co-constructing women’s stories

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The pragmatic question for this study arises, what does my practise of narrative therapy entail?

The client is the expert and stays the expert in narrative conversations. I am thus a conversational expert and an expert on my own story about my relationship with food in excess, as well as a well informed expert on literature concerning eating disorders. In the same way, the women in this study are the experts on their stories surrounding their relationships with food in excess and as the researcher-therapist I will listen to them from a not-knowing position and with an inquisitive attitude.
I have grown up in a society where I was taught to see myself as being the problem, for example: am a dominating person, rather than I stand in relationship to a monster of fear that I will be rejected, therefore I must control the situation. I am thus part of the problem or I am the problem. With narrative ways of thinking in practise, I became aware of the power that I have as an individual when I externalise the problem and say that I am not the problem, but that the problem is the problem. This allows me to see clearly that I stand in relationship to a monster of fear of rejection and I can take direct action against this fear. I am then in control of how much I will allow this fear-monster to affect my behaviour, thoughts and feelings.
In search of my own theoretical position in therapeutic practices, I have read many texts with regards to the different schools of thought in psychology and came to the following understanding of the literature. The psychological view of a person started off with seeing so-called abnormal behaviour as a result of a person being possessed by demons, to the person being labelled as having a pathological problem, thus having the problem inside the person, to the problem existing in relationships with other people. The paradigm shift for me is to see individuals and their problems as an equation where the person stands in a relationship with his or her problem.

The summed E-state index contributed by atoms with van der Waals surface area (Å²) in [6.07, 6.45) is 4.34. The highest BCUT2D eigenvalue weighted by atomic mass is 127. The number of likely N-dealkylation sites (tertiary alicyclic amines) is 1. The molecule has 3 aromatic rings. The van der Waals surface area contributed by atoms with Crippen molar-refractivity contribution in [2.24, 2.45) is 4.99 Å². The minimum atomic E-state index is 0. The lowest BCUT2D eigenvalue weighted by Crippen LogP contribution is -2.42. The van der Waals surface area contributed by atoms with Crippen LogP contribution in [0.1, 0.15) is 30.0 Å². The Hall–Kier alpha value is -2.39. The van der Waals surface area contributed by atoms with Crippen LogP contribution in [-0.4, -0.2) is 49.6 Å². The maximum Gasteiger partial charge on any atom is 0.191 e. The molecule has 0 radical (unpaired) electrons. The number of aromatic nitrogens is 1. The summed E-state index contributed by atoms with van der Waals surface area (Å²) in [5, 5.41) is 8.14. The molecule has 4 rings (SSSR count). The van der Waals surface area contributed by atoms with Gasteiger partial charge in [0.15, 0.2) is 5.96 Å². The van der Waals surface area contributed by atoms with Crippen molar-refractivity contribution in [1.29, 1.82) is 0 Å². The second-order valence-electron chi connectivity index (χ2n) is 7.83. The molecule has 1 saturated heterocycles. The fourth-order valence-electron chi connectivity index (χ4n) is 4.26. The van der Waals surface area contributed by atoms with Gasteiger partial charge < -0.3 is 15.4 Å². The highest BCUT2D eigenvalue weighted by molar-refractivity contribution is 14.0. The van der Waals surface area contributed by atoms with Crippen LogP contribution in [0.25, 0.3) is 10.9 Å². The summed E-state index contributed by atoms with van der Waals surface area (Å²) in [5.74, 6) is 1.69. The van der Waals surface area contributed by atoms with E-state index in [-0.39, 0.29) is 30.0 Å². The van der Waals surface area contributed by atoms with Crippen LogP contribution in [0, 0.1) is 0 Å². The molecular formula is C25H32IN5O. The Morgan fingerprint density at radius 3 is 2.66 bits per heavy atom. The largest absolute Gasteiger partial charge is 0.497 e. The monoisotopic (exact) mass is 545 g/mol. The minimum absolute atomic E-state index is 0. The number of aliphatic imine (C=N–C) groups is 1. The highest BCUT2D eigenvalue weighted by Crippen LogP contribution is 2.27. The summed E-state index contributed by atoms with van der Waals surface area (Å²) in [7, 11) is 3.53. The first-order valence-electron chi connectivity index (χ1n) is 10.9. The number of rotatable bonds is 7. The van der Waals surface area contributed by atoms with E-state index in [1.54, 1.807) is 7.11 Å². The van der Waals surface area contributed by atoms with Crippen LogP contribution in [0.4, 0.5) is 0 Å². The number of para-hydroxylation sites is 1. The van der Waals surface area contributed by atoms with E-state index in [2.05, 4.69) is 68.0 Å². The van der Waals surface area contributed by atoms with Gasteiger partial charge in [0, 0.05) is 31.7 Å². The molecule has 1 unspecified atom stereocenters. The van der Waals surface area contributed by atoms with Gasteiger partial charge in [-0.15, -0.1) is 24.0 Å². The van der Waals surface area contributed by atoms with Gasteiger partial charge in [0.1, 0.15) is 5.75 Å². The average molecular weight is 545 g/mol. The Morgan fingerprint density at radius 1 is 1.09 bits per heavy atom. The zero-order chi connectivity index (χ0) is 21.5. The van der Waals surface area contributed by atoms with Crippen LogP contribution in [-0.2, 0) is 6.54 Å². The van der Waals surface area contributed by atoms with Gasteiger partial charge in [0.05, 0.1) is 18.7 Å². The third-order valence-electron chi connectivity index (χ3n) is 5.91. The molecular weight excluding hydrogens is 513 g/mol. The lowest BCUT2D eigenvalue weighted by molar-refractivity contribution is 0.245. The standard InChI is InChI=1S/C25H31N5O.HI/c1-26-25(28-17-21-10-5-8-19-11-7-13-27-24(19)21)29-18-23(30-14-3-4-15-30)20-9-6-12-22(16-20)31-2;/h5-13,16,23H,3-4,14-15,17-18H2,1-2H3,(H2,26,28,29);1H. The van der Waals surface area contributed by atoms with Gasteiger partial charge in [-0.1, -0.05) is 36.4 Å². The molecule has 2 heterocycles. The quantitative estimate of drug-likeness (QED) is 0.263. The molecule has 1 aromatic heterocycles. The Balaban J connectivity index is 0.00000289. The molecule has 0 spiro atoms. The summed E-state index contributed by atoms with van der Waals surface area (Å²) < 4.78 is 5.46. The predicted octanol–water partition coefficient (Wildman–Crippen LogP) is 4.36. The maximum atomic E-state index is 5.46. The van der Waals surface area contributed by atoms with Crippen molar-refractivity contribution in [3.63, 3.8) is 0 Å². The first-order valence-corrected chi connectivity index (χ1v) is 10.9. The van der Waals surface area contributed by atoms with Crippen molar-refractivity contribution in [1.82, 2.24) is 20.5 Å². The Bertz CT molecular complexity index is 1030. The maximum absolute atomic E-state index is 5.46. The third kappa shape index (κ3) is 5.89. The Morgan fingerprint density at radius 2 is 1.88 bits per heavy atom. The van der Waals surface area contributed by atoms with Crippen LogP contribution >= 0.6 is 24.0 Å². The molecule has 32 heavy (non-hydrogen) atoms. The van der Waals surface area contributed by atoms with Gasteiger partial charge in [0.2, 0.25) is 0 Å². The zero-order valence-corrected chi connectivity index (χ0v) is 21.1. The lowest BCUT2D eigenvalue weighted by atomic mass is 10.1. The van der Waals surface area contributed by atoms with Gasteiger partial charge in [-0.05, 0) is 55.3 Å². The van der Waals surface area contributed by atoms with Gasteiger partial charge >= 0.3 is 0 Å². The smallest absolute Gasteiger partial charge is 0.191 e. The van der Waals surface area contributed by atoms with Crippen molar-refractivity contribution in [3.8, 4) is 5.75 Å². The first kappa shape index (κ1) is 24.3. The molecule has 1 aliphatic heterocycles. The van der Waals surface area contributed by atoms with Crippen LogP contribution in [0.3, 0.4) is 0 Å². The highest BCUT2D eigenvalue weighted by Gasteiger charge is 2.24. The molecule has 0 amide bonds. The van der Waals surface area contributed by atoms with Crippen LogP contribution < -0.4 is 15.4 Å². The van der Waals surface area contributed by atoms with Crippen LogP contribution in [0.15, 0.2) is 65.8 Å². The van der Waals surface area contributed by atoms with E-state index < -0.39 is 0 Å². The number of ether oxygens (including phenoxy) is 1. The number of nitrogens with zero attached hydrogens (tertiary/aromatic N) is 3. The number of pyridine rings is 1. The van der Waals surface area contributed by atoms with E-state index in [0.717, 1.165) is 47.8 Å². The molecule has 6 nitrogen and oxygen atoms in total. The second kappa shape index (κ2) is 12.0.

This paradigm shift has been difficult for me, because it was safer for me to label and diagnose a person with certain pathology. From the literature and my Masters Psychology training I have learnt that by placing a person’s problem in a certain category, it is thought to be possible to explain all human behaviour. If all human behaviour could be labelled or explained, then human behaviour could be predicted and necessary treatment plans implemented. For example: with obese women the suggested treatment, according to the literature and weight management programmes is often that the person must lose some weight to gain a positive self-esteem and body-image. This troubles me, because my opinion is that women have more stories than just an obese story and that if we challenge or question dominant discourses, new-old stories or alternative stories may emerge. Consequently, challenging the assumption that women must loose weight to gain a positive selfesteem and body-image.


I – Letter of invitation
II – Narrative letter
III – Letter of different concepts
IV – Letter of the research process
V – Letter of discoveries
VI – Letter of more discoveries
VII – Letter of reflections
Appendix A: Informed consent
Appendix B: Discourses and alternative stories from open coding
Appendix C: Discourses and alternative stories from axial coding


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